fbpx

Sometimes Parental Love is Not Enough – Court Sanctions Boy's Adoption

13th November 2023 By

Parents may be worthy of praise and deeply love their children, but it sadly does not always follow that they are able to provide them with a stable home. The High Court made that point in sanctioning a little boy’s placement for adoption.

Due to concerns that he was not receiving a good enough standard of parenting, a local authority placed him in temporary foster care and sought care and placement orders. His parents, although separated, staunchly resisted plans for his adoption, arguing that his mother was able to look after him. His paternal grandmother was willing to step in as primary carer if the mother proved unable to cope.

Ruling on the matter, the Court had no doubt that all three adults, along with other family members, held the boy very dear to their hearts and wanted the best for him. They were entirely genuine in their motivations and their desire to keep him within their family. The polite and courteous way in which they conducted themselves during the proceedings was highly impressive.

The Court noted the high likelihood that adoption would in due course lead to the complete severance of the boy’s relationship with his parents and wider family. He was currently benefiting from those relationships via contact sessions and ending them would be detrimental to him. There was a risk that he would be left with an embedded sense of loss.

The mother, however, bore the emotional scars of her troubled childhood. She had a history of cannabis abuse and a mental health expert’s report indicated that she had unstable and sensation-seeking personality traits. Her feelings of loneliness and distress gave rise to professional concerns that she might prioritise a relationship with a partner over her own welfare and that of her child.

The father also had a history of psychiatric and substance abuse issues and frankly accepted that he was not currently well placed to care for the boy. The paternal grandmother’s property was in a poor condition. Her advancing years and other factors cast doubt on whether she would be able to provide the boy with a safe and appropriate home in which he could thrive throughout his childhood.

The mother was making progress in tackling her problems, but the Court found that it would be far too risky to place the burden of primary care on her at a relatively early stage in her therapeutic journey. Her plea that the case should be adjourned to enable a further assessment of her parenting abilities was rejected.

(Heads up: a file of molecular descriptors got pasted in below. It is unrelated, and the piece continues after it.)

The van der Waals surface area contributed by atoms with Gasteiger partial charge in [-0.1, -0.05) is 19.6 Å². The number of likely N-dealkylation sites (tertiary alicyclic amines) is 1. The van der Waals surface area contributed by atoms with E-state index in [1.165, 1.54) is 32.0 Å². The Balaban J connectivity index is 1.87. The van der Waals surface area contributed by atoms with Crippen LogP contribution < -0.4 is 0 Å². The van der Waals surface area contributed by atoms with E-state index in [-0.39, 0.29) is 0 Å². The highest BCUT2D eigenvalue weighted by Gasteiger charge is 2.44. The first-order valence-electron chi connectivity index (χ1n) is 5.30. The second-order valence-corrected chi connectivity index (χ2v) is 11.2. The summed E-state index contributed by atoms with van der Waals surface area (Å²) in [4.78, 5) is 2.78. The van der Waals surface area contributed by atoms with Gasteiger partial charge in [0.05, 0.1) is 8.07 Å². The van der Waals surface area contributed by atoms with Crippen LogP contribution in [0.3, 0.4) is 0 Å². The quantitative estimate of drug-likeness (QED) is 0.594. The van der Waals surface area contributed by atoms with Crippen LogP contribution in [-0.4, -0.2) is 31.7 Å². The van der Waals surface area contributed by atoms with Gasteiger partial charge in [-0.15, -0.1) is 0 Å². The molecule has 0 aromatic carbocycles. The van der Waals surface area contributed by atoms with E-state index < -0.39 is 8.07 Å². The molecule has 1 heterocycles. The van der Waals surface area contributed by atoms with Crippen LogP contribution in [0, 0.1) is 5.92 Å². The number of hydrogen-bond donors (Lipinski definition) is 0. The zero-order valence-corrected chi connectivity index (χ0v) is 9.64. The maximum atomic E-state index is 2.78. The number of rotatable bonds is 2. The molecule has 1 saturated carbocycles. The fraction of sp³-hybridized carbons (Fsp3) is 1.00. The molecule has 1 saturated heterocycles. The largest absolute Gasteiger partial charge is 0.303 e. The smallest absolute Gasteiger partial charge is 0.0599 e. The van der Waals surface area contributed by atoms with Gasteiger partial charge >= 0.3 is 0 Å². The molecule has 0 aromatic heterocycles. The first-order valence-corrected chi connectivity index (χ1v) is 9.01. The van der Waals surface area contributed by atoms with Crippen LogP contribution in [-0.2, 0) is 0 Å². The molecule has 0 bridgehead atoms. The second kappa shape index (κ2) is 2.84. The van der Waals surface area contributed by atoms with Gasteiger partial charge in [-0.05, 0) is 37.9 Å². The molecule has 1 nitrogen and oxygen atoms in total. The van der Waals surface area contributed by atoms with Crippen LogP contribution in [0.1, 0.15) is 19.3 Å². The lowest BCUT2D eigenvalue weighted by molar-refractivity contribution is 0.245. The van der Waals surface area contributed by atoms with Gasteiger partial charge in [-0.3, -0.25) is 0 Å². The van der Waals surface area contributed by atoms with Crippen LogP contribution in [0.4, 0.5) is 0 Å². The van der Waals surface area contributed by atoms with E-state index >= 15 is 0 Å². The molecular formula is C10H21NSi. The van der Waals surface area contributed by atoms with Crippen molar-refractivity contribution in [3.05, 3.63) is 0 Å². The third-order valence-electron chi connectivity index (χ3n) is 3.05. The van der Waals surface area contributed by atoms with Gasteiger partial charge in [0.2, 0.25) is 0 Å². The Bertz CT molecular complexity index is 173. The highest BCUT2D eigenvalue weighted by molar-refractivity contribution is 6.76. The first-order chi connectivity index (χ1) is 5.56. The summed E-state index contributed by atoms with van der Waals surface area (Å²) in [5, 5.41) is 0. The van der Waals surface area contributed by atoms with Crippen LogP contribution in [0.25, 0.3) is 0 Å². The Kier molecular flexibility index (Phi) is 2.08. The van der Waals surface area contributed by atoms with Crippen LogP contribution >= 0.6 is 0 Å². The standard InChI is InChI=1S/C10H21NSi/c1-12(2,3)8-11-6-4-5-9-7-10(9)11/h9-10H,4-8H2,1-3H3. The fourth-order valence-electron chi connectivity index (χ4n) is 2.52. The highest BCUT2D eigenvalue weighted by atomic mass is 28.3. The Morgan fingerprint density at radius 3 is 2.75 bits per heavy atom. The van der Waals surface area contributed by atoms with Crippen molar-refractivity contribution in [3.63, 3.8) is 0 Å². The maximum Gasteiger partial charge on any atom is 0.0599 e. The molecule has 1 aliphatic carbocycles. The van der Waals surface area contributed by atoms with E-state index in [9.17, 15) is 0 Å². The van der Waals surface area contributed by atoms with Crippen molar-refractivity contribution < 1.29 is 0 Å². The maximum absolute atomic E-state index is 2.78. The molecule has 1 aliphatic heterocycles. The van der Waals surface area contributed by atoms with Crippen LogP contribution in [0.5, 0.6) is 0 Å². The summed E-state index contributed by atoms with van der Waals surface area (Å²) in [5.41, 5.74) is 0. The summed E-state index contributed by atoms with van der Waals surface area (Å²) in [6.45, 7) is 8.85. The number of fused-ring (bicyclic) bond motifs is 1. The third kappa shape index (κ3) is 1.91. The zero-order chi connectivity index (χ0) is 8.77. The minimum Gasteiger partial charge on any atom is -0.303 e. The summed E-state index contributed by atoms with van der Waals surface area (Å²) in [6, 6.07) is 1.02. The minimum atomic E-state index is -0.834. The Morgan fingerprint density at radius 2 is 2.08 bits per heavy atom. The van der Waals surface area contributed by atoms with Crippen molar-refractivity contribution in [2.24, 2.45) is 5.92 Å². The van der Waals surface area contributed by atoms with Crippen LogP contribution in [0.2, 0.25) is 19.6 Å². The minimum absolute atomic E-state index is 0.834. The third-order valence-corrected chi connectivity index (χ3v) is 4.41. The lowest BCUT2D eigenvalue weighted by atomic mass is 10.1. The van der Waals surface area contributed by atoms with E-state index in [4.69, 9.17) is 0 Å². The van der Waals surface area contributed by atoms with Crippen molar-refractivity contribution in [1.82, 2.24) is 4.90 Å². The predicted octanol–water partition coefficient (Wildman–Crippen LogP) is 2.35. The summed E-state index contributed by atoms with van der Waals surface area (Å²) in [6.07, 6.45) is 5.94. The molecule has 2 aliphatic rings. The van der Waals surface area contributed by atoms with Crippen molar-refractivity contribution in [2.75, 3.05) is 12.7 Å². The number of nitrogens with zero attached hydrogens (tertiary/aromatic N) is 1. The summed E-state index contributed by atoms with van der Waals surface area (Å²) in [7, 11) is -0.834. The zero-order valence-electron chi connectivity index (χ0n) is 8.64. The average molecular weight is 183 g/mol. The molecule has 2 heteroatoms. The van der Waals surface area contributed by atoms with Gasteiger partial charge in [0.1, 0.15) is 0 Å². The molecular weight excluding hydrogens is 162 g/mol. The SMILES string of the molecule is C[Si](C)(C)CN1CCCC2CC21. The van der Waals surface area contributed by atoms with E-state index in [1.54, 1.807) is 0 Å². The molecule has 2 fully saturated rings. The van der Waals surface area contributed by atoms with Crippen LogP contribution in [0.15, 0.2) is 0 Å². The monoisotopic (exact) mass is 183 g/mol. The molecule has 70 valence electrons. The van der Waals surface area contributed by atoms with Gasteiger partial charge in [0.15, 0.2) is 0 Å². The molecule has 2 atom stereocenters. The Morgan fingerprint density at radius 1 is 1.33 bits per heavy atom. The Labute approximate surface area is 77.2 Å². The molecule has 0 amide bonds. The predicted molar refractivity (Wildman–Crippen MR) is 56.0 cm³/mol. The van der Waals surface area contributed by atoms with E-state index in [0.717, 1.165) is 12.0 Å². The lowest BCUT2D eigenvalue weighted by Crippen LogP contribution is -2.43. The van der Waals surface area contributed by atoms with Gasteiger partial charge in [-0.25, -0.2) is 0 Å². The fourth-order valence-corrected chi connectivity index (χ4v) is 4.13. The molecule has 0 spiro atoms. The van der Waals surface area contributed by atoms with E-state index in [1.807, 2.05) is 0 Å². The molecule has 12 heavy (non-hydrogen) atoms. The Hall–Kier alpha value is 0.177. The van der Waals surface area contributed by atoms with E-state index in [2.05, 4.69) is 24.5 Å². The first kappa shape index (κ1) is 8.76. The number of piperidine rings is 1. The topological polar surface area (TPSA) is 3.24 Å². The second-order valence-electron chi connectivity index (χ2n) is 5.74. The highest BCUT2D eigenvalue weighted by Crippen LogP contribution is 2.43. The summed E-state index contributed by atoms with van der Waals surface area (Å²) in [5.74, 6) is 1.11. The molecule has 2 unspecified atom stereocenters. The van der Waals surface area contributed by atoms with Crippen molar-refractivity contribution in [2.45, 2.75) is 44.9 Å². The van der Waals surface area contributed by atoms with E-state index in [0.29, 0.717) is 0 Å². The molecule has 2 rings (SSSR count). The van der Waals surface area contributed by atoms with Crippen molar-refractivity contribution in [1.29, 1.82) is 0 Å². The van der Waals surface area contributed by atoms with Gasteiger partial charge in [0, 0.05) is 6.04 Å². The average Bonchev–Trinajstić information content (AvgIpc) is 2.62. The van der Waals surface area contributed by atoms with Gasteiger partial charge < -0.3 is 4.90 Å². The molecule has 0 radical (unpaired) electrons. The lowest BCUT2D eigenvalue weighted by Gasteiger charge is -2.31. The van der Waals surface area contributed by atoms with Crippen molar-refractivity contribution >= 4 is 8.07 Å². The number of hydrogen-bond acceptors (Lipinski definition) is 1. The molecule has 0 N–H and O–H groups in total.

Granting the council the orders sought, the Court found that the boy, whose welfare was paramount, could not wait to be placed in the security of a permanent home. Options short of adoption simply could not meet his needs within an appropriate timescale. Given the commitment and love that his family had shown him, the Court urged that consideration be given to some form of open adoption in which a level of contact between them might be maintained.

Source: Concious

Latest News

Relationship Status Put Under Spotlight in Divorce Case

26th February, 2024 By

Divorce proceedings are rarely cut and dry, especially where the passage of time adds complexity to matters. This was certainly so in a recent case that required a Family Court judge to rule on the validity of a decree nisi. The case centred on the divorce proceedings of a couple in their fifties and focused on a decree nisi that had been pronounced in 2012, following an application by the husband. Now seeking to finalise the divorce with a decree absolute, the husband asserted that the decree nisi had been properly...

Will Execution – Remote Witnessing Legislation Expires

22nd February, 2024 By

A legal amendment that was made during the COVID-19 pandemic allowing the witnessing of wills to take place via videoconferencing has officially expired. As of 31 January 2024, the Wills Act 1837 (Electronic Communications) (Amendment) (Coronavirus) Order 2020 is no longer active. It was introduced in response to the pandemic, as a means of facilitating the valid execution of wills via remote witnessing. The Order applied to wills made between 31 January 2020 and 31 January 2022, but was later extended to 31 January 2024. Section 9 of the Wills Act...

Psychotherapy Condition Leads to Contact Order Appeal

20th February, 2024 By

Wherever possible, the courts will do what they can to support contact between parents and children but, in some instances, that contact comes with conditions attached. The nature of such conditions was the cause of contention in recent appeal proceedings brought by the father of two young boys. The man appealed against a High Court order that allowed for contact periods with his children, which would progress from supervised to unsupervised and increase in length but were dependent upon him engaging in psychotherapy. This condition had been imposed following a...

Beware of Builders Offering Cut-Price Work – Court of Appeal Cautionary Tale

16th February, 2024 By

Every householder should understand the dire risks involved in opening their doors to those promising to carry out cut-price building work. A Court of Appeal decision provided distressing examples of almost the worst that can happen. A householder approaching retirement age was taken in by a workman who knocked on his door, offering to paint the front of his home for £1,000. He was introduced to another man – the offender – whom the workman described as his business partner. The pair proceeded, over a period of months, to carry...